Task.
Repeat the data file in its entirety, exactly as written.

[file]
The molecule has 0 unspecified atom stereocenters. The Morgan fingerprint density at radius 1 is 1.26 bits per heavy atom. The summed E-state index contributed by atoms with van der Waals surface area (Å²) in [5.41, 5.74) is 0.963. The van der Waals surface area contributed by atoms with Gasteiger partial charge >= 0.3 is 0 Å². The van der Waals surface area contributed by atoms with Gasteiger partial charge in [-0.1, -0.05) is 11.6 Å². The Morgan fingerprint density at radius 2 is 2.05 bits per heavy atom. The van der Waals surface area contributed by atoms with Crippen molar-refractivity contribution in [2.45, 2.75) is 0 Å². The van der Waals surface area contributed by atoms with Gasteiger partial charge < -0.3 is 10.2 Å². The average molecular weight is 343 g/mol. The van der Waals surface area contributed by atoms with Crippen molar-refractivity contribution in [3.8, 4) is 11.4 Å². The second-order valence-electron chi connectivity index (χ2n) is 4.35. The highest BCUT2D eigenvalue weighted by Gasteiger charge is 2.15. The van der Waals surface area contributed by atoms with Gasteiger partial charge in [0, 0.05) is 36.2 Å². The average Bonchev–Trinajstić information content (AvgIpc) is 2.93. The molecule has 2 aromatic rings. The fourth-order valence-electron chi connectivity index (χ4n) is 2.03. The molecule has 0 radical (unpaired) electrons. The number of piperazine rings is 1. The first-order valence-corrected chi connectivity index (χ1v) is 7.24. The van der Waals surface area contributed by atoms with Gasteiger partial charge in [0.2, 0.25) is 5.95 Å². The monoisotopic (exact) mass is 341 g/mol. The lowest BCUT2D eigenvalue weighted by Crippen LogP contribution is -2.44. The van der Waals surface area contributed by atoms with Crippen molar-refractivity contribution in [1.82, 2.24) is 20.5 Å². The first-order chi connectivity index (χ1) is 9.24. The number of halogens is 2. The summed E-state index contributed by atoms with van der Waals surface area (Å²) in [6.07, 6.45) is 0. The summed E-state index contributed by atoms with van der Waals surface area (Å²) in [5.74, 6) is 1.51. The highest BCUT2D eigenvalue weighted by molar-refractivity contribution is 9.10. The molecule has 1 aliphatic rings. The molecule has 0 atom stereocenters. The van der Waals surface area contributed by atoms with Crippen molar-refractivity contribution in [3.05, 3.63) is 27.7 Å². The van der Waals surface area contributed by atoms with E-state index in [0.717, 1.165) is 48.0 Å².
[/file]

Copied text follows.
The molecule has 0 unspecified atom stereocenters. The Morgan fingerprint density at radius 1 is 1.26 bits per heavy atom. The summed E-state index contributed by atoms with van der Waals surface area (Å²) in [5.41, 5.74) is 0.963. The van der Waals surface area contributed by atoms with Gasteiger partial charge >= 0.3 is 0 Å². The van der Waals surface area contributed by atoms with Gasteiger partial charge in [-0.1, -0.05) is 11.6 Å². The Morgan fingerprint density at radius 2 is 2.05 bits per heavy atom. The van der Waals surface area contributed by atoms with Crippen molar-refractivity contribution in [2.45, 2.75) is 0 Å². The van der Waals surface area contributed by atoms with Gasteiger partial charge < -0.3 is 10.2 Å². The average molecular weight is 343 g/mol. The van der Waals surface area contributed by atoms with Crippen molar-refractivity contribution in [3.8, 4) is 11.4 Å². The second-order valence-electron chi connectivity index (χ2n) is 4.35. The highest BCUT2D eigenvalue weighted by Gasteiger charge is 2.15. The van der Waals surface area contributed by atoms with Gasteiger partial charge in [0, 0.05) is 36.2 Å². The average Bonchev–Trinajstić information content (AvgIpc) is 2.93. The molecule has 2 aromatic rings. The fourth-order valence-electron chi connectivity index (χ4n) is 2.03. The molecule has 0 radical (unpaired) electrons. The number of piperazine rings is 1. The first-order valence-corrected chi connectivity index (χ1v) is 7.24. The van der Waals surface area contributed by atoms with Gasteiger partial charge in [0.2, 0.25) is 5.95 Å². The monoisotopic (exact) mass is 341 g/mol. The lowest BCUT2D eigenvalue weighted by Crippen LogP contribution is -2.44. The van der Waals surface area contributed by atoms with Crippen molar-refractivity contribution in [1.82, 2.24) is 20.5 Å². The first-order chi connectivity index (χ1) is 9.24. The number of halogens is 2. The summed E-state index contributed by atoms with van der Waals surface area (Å²) in [6.07, 6.45) is 0. The summed E-state index contributed by atoms with van der Waals surface area (Å²) in [5.74, 6) is 1.51. The highest BCUT2D eigenvalue weighted by molar-refractivity contribution is 9.10. The molecule has 1 aliphatic rings. The molecule has 0 atom stereocenters. The van der Waals surface area contributed by atoms with Crippen molar-refractivity contribution in [3.05, 3.63) is 27.7 Å². The van der Waals surface area contributed by atoms with E-state index in [0.717, 1.165) is 48.0 Å².